Ezra Edgar Witter
Ezra Edgar Witter was a holder of many (at least 15) US and Canadian patents between 1888 and 1920 for various devices (mostly agricultural), like machines for making fences, marker for corn planters, corn harvesters, lubricator, match safe, hinge, etc. One of the patents of Ezra Witter was for adding machine (patent US423364 from 1890).
The adding machine of Ezra Edgar Witter is a simple one-column keyboard adder (see the patent drawing below). It was designed as a cheap and portable device, provided with a series of keys which operate through suitable mechanism upon counting-wheels which register the amount added up.
Elijah Witter’s patent drawing (US423364)
Who was the inventor Ezra Edgar Witter?
Ezra Edgar Witter was born on 18 Feb. 1855 in Union, Ohio. He was the baby of the family of Elijah Witter III (b. 27 Mar. 1807 in Geneva, Ontario, New York), a farmer and deacon of the local baptist church in Milford Center, OH, and Amy Ann Witter, nee Ballou (b. 1811 in Massachusetts–d. 27 Mar 1883 in Milford Center, OH).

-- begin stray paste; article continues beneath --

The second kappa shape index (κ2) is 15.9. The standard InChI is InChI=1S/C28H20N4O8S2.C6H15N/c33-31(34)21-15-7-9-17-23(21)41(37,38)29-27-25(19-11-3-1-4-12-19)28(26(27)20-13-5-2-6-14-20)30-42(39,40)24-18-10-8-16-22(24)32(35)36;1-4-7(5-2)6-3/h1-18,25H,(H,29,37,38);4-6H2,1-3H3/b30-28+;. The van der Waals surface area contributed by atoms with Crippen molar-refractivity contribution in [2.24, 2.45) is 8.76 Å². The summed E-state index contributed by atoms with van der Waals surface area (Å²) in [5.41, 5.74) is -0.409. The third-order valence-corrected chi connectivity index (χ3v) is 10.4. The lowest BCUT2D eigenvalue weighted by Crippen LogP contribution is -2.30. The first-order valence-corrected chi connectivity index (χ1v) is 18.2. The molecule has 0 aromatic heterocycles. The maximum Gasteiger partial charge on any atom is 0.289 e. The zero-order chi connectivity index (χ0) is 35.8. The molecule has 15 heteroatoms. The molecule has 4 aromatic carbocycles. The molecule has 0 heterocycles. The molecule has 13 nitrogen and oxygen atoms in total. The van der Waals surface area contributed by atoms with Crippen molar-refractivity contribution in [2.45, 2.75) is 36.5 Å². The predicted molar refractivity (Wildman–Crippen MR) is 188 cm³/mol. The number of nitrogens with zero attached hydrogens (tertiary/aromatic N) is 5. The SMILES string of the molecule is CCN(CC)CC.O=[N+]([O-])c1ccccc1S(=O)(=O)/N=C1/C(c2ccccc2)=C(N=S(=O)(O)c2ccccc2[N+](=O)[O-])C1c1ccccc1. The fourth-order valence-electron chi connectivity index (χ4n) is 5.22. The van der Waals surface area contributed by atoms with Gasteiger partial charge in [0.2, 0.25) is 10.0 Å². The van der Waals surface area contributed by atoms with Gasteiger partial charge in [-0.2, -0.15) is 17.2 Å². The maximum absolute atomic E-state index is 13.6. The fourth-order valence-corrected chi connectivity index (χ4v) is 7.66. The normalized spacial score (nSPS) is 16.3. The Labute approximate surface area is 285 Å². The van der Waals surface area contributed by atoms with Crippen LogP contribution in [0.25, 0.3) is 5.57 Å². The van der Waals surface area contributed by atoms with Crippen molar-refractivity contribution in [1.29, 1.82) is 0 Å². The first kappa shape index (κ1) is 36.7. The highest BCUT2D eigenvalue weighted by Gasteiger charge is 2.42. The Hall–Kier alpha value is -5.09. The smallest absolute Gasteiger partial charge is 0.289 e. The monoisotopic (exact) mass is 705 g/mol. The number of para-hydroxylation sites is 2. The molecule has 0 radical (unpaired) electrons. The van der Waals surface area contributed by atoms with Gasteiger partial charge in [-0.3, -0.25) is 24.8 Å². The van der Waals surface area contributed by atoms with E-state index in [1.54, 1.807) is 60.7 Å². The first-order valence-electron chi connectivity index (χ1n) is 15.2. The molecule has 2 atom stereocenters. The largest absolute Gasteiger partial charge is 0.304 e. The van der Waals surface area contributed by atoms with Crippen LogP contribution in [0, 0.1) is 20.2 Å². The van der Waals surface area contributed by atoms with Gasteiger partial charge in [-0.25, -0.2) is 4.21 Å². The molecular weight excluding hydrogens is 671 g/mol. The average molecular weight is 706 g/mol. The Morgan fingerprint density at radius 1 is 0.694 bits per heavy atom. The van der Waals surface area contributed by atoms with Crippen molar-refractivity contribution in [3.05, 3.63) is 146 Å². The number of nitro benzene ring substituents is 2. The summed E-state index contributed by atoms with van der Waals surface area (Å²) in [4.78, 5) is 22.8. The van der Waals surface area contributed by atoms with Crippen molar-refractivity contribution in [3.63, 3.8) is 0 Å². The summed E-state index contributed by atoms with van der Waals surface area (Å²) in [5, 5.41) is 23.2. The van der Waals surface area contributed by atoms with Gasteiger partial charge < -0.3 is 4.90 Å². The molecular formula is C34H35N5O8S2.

Elijah Witter III (see the lower portrait) was a descendant (6th generation) of the early settler William Witter, who came in America in 1640 with his family and settled at Lynn, Mass. In 1829 Elijah Witter moved with a rifle in his hand and a pack on his back from his home in Ontario, New York, to Union, Ohio, where in 1830 he married to Amy Ann Ballou, a daughter of Martin (1781-1869, a farmer) and Elizabeth (Betsey) Ballou, nee Lyon (1779-1851). Elijah was the owner of two farms in Ohio (500 acres in Union county and 600 acres in Madison county).
Elijah and Amy Witter had ten children—seven boys: Elijah Martin (b. 1833), Henry Harrison (b. 1836), Albert (b. 1840), Alfred (1845-1906), William (1847-1850), Marvin (1849-1856), and Ezra (b. 1855), and three daughters: Lucy Ann (b. 1831), Eunice Betsey (b. 1835), and Maria Louisa (1851-1872).
Elijah Witter III (b. 27 Mar. 1807 in Ontario County, N. Y.)
In the middle 1870s Ezra Witter studied classical studies at Denison University, Granville, Ohio (interestingly, at other times pupils of the same small college were some other calculating machines inventors, like Orlando Lane Castle and George Stibitz).
After graduating at Denison University, Ezra Edgar Witter returned to Milford Center and was engaged in his father’s farms. On 10 May, 1880, Ezra Witter married to Sarah Elizabeth Wolfe (b. 1 April 1854 in Union, OH—died 1920). They had one daughter: Leona Pauline (1880-1921), and three sons: Alva (b. 1882), Chester Warren Edison (1884-1975), and Guy M. (b. 1886).
Last decades of his life Ezra Witter spent in Lake County, Illinois, with the family of his daughter, Leona Dreyer (Witter).
Ezra Edgar Witter died on 2 March, 1939, in Zion, Lake County, Illinois, and was buried in the Lake Mound Cemetery, Zion.